Sunday. Too-early a.m. The alarm clock in one ear and the sharp elbow in the other say it’s time to get out of bed.
But why’s it so dark? Honey, did we forget to pay the Hydro bill again? No, it’s daylight time.
We lost an hour of sleep last night. Can’t find it anywhere. It’s probably with your missing car keys, or Trudeau’s re-election chances.
Daylight time used to arrive in April, just like relatives from Alberta, but since 2007, it has landed on the second Sunday in March. Has it really been a dozen years? It feels like it happened yesterday. Or yesterday minus one hour.
A glimmer of light is on the horizon, though. After hearing that politicians in California, Washington and Oregon are all considering doing away with the twice-a-year time change, Premier John Horgan wrote their governors this past week to broach the idea of acting in concert with British Columbia.
The three states and B.C. have too much binding us together for one or two to go off on their own, he said.
“It makes sense to me that we move in unison on this matter,” the letter stated. (Pause to consider how this concept might apply to the 13 municipalities of Dysfunction-By-The-Sea).
“We believe that if we are going to go forward with a change to keep either permanent daylight saving time or permanent Pacific standard time, we need to do it in all four jurisdictions,” Horgan later said.
That’s a much meatier statement than we’re used to. Politicians occasionally make noises about ditching daylight time, but when they do it’s usually in the tone you use when talking about maybe getting around to losing 10 pounds some day.
Those who argue in earnest have tended to be lonely voices, such as B.C. MLA Linda Larson, who wants to switch to permanent daylight time (good idea, we’d get the extra evening daylight in summer without changing our watches twice a year) and Edmonton MLA Thomas Dang, whose attempt to get Alberta to adopt year-round Redneck Standard Time (I might not have that quite right) failed in 2017.
Whose idea was daylight time, anyway? The Americans claim it was Benjamin Franklin, way back in 1784, but the Americans also claim the Vietnam War was a tie, so …
The real instigator was England’s William Willett, who in 1907 published a pamphlet arguing we should spring forward an hour each spring. Everybody scoffed at Willett until 1916, when they changed their minds, which would have been wonderfully satisfying for him had he not died (or fallen back) in 1915.
With the First World War raging, the U.K. reasoned that nobody was going to get any sleep with all that shelling going on, so they might as well get up and go to work an hour early.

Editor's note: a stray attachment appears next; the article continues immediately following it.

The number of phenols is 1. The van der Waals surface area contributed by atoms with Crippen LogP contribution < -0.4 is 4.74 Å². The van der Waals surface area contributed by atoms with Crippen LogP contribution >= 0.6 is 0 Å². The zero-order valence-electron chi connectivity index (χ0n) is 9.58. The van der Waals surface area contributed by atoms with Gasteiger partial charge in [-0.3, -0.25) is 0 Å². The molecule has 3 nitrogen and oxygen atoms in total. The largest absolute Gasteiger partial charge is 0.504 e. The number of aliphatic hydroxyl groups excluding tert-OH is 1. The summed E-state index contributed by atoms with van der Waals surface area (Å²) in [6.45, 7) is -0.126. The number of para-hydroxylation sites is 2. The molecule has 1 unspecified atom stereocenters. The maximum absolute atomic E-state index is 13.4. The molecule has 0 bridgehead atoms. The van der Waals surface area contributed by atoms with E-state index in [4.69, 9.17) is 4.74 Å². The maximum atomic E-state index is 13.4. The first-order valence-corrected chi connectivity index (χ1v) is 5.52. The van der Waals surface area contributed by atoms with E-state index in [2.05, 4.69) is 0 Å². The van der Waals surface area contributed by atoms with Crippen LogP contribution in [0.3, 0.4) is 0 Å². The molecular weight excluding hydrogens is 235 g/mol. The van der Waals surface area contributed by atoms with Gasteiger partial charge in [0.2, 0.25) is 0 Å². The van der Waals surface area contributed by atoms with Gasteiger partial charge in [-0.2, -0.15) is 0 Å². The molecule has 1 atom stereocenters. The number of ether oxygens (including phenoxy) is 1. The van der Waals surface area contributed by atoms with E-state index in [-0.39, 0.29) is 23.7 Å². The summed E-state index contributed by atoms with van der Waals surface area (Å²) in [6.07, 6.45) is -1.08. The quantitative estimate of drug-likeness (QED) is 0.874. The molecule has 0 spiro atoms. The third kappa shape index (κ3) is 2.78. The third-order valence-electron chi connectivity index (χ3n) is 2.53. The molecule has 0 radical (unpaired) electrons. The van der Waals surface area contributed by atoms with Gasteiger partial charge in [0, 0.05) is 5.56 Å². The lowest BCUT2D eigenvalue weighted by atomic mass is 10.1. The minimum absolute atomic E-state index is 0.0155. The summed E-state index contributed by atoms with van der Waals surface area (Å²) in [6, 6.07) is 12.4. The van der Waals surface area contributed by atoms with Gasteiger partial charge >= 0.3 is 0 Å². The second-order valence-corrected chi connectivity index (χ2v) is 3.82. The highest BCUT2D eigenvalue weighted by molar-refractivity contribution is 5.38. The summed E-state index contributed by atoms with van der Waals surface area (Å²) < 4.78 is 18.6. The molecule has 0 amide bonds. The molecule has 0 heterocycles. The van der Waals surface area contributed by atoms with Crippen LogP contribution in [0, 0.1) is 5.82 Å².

British Summer Time, as they called it, was so popular that when the Second World War broke out, they introduced Double Summer Time, advancing clocks two hours past Greenwich Mean Time in summer and one in winter.
If the Third World War ever breaks out, the Brits will be up by walk-of-shame o’clock and back in bed by the end of Coronation Street.
On this side of the Atlantic, almost all of Canada changes its clocks today, with notable exceptions being most of Saskatchewan, bits of Nunavut and those parts of B.C. where people are technically in this province, but think of Alberta as their real dad.
That doesn’t mean Canadians like being rousted at bayonet-point, though.
As far back as 1947, Robertson Davies wrote: “I object to being told that I am saving daylight when my reason tells me that I am doing nothing of the kind. I even object to the implication that I am wasting something valuable if I stay in bed after the sun has risen. … At the back of the daylight saving scheme, I detect the bony, blue-fingered hand of Puritanism, eager to push people into bed earlier, and get them up earlier, to make them healthy, wealthy and wise in spite of themselves.”
The real complaint is that all this time-changing is discombobulating, not to mention dangerous, as it is linked to a rise in heart attacks and car crashes (I would also like to throw in measles, if that helps the cause). Energy savings are negligible or non-existent. Electronic timers don’t always adjust. Farmers grumble that livestock refuse to change their internal clocks whenever the authorities tell them to.